Record: 32-28. Pace: 86-76. Change on last season: -4
If this game was a horse, it would have been put down after the fourth inning, and would now be exiting Miller Park in cans of Alpo. Worst performance of the season to date? It certainly could be: this was the biggest margin of defeat inflicted on the Diamondbacks, certainly. There was hardly an aspect of the game which was played by Arizona at an acceptable level. As baseball analyst Elizabeth Barrett Browning once said, "How do I loathe thee? Let me count the ways..."
Our starting pitching was awful. Micah Owings failed to complete five innings for the first occasion this season. Indeed, we'd have been happy to settle for four, but even his hitting ability couldn't save him and he was gone after only three. To be honest, I think Melvin was a bit quick with the hook: sure, Owings had allowed eight hits, but only four earned runs and had thrown only 67 pitches. With the game basically out of reach by the middle of the fourth [Win Probability down to 9%] I'd have thrown him out there for one more frame. After all, he could hardly have done any worse than what replaced him...
Our bullpen was awful. Okay, that's actually somewhat unfair to Messrs. Slaten and Lyon, who pitched two scoreless, indeed perfect, innings. However, the collective line for the relief corps today was five runs in five frames: all of them came in a brutal fourth inning for Edgar Gonzalez, in which he allowed four hits, two of them homers a walk and five earned runs [About the only comfort is that Foulpole was missing from the Gameday Thread, so we were spared his obvious comments.] Admittedly, he was not helped by Justin Upton butchering a ball in the outfield, allowing the quick but hardly mercurial Corey Hart to scurry all the way round for an inside-the-park homer. Which brings me to...
Our defense was awful. The above play had Upton exhibiting all the agility of a new-born foal, diving, failing to make the play, then falling over as he tried to get to his feet. Of course, this is countered in typical J-Up style by a great grab he made of a near-HR (this one more normal) by Hart, then doubling the runner off second. That was a rare good play, on a day which started with an infield hit to Reynolds that should not have happened, and was followed immediately by a throwing error from Owings which let the runner advance to second. Add bobbles by Upton and Young in the outfield which also gifted the Brewers' extra bases [albeit ones they scarcely needed.
I want to stress that errors are entirely objective, and so not a reliable method of judging defense. However, I think there can be little argument that our fielding has not shown the improvement, hoped for as a result of our increased experience. Last season, we had 107 errors - instead of cutting back, we're currently on pace for 110, the most in franchise history, save the nightmare which was 2004. That season, we committed no less than 139 errors, including 34 at third-base and 22 from the outfield. Again, this is far from an objective assessment, but it's still kinda disturbing to see that J-Up has a lower fielding percentage than we've got from our third-basemen this year.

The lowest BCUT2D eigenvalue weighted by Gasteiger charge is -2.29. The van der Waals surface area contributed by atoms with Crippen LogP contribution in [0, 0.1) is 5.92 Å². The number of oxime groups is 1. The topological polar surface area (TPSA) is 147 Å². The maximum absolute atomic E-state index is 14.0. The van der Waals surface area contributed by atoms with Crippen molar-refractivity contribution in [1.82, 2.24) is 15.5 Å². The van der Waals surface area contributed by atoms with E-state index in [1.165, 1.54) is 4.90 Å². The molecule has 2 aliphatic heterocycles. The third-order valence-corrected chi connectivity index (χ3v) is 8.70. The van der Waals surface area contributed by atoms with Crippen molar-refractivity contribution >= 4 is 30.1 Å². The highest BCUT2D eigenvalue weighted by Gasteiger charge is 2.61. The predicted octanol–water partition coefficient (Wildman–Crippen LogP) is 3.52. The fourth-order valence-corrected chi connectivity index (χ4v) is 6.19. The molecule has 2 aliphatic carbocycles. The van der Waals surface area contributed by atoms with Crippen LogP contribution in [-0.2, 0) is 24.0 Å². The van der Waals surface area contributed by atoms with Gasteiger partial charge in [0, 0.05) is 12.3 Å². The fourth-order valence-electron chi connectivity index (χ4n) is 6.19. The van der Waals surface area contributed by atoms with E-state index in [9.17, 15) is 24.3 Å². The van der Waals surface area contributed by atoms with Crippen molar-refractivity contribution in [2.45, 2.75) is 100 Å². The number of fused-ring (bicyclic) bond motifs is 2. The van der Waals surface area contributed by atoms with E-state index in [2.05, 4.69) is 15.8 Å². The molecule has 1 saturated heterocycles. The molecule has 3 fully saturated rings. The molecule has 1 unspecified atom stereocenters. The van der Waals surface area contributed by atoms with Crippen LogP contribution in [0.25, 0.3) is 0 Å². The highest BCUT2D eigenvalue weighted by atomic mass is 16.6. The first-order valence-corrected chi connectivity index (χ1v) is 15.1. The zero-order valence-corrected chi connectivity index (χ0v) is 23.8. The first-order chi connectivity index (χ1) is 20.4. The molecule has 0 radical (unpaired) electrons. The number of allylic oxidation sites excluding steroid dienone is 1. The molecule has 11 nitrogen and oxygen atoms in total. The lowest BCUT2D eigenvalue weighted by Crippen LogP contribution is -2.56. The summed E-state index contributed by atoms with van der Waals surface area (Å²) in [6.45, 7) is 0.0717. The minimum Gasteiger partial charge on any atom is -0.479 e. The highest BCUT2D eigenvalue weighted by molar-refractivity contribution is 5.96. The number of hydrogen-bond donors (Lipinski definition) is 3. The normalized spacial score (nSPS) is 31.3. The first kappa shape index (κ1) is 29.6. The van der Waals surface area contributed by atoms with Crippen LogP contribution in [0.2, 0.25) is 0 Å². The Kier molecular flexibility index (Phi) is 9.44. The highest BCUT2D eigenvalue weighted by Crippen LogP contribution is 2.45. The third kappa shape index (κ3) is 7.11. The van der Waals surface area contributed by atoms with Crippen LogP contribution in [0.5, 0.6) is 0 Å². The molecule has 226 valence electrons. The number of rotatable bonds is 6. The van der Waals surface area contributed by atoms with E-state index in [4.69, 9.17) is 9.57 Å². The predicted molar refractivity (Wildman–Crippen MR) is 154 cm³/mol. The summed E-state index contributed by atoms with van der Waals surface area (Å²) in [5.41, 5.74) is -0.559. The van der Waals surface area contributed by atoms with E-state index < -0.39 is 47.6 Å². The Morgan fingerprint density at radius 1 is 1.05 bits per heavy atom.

Our offense was awful. Even after moving Micah Owings to the #8 spot, and dropping Chris Young all the way to #5, the result was still painful: a solitary run, only six hits and two walks, compared to 13 strikeouts. Chris Burke went 3-for-4, which was a very pleasant surprise. Hudson reached safely twice, on a walk and an error. But the rest of the lineup? Yuck,. Slots #5-9 - Young, Owings, Upton, Snyder and Romero - combined to go 0-for-15 with one walk and seven K's. That makes the K:BB ratio for the team over the past five games 43:10; we're not just failing, we are failing very badly.
It's now nineteen games in a row the Diamondbacks have gone without getting more than ten hits. This breaks the franchise record of seventeen, set May 30-June 18 last season. The comforting thing is, that team eventually came out of the slump, which was if anything, worse than the present one. We hit about the same (.215 then vs. .213 now), but last year, got only 39 walks in those seventeen games. The two free passes today give us 72 in nineteen, so we are getting on base at a better clip. The same 2007 team also had three other lengthy streaks with ten hits or less, which lasted sixteen, twelve and ten games. Of course, over those 55 games of offensive indifference, last year's model still went 24-31. We're now 6-13 in this current abyss of apathetic at-bats.
soco, unnamedDBacksfan, DbacksSkins, kishi, dahlian, hotclaws, 4 Corners Fan, TwinnerA, luckycc, Zephon, Azreous, dstorm, Muu, friendly (and sympathetic) visiting fan BrewerLover, Wimb, IndyDBack and srdmad were present, though the optimism which was present early on, soon evaporated in favor of petunia-like indifference, i.e. "Oh, no - not again." At least...well, I've changed our slogan in favor of something more appropriate for the past month.
Tomorrow is an off-day. Insert obvious comment there, about it being impossible to tell the difference as far as our offense goes. We'll regroup, and see what Pittburgh brings, although the hoped-for 5-5 record on this trip is looking about as likely as the 4-2 record at home was...